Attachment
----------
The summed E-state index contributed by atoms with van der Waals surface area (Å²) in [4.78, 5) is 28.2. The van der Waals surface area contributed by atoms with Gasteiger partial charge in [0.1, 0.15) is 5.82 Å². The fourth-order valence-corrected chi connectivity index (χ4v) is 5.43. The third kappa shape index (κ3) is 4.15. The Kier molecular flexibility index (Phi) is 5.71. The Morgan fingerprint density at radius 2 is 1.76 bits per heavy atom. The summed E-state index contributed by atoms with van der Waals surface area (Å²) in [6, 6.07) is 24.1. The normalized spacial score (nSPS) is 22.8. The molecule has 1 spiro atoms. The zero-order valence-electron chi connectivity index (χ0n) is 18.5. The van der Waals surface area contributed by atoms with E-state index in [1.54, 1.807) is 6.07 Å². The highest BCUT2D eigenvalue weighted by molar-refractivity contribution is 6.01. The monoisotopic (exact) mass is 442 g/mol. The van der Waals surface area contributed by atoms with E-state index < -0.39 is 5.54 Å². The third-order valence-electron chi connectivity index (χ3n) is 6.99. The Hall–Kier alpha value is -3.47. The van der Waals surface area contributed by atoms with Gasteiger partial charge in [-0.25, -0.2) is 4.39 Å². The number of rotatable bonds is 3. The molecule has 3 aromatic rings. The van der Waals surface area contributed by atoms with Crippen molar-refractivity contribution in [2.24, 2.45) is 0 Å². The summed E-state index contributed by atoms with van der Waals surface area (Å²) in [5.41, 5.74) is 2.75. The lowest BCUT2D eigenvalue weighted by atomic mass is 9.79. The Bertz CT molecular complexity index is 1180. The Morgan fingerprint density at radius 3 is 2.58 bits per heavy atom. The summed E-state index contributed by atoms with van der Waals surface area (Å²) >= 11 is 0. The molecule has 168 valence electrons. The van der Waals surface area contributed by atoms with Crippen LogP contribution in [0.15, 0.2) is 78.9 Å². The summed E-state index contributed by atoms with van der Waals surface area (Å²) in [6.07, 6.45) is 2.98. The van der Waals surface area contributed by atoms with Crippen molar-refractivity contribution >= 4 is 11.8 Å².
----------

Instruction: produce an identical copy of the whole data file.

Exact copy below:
The summed E-state index contributed by atoms with van der Waals surface area (Å²) in [4.78, 5) is 28.2. The van der Waals surface area contributed by atoms with Gasteiger partial charge in [0.1, 0.15) is 5.82 Å². The fourth-order valence-corrected chi connectivity index (χ4v) is 5.43. The third kappa shape index (κ3) is 4.15. The Kier molecular flexibility index (Phi) is 5.71. The Morgan fingerprint density at radius 2 is 1.76 bits per heavy atom. The summed E-state index contributed by atoms with van der Waals surface area (Å²) in [6, 6.07) is 24.1. The normalized spacial score (nSPS) is 22.8. The molecule has 1 spiro atoms. The zero-order valence-electron chi connectivity index (χ0n) is 18.5. The van der Waals surface area contributed by atoms with E-state index in [1.54, 1.807) is 6.07 Å². The highest BCUT2D eigenvalue weighted by molar-refractivity contribution is 6.01. The monoisotopic (exact) mass is 442 g/mol. The van der Waals surface area contributed by atoms with E-state index < -0.39 is 5.54 Å². The third-order valence-electron chi connectivity index (χ3n) is 6.99. The Hall–Kier alpha value is -3.47. The van der Waals surface area contributed by atoms with Gasteiger partial charge in [-0.25, -0.2) is 4.39 Å². The number of rotatable bonds is 3. The molecule has 3 aromatic rings. The van der Waals surface area contributed by atoms with Crippen molar-refractivity contribution in [2.24, 2.45) is 0 Å². The summed E-state index contributed by atoms with van der Waals surface area (Å²) in [5.41, 5.74) is 2.75. The lowest BCUT2D eigenvalue weighted by atomic mass is 9.79. The Bertz CT molecular complexity index is 1180. The Morgan fingerprint density at radius 3 is 2.58 bits per heavy atom. The summed E-state index contributed by atoms with van der Waals surface area (Å²) >= 11 is 0. The molecule has 168 valence electrons. The van der Waals surface area contributed by atoms with Crippen LogP contribution in [0.15, 0.2) is 78.9 Å². The summed E-state index contributed by atoms with van der Waals surface area (Å²) in [6.07, 6.45) is 2.98. The van der Waals surface area contributed by atoms with Crippen molar-refractivity contribution >= 4 is 11.8 Å².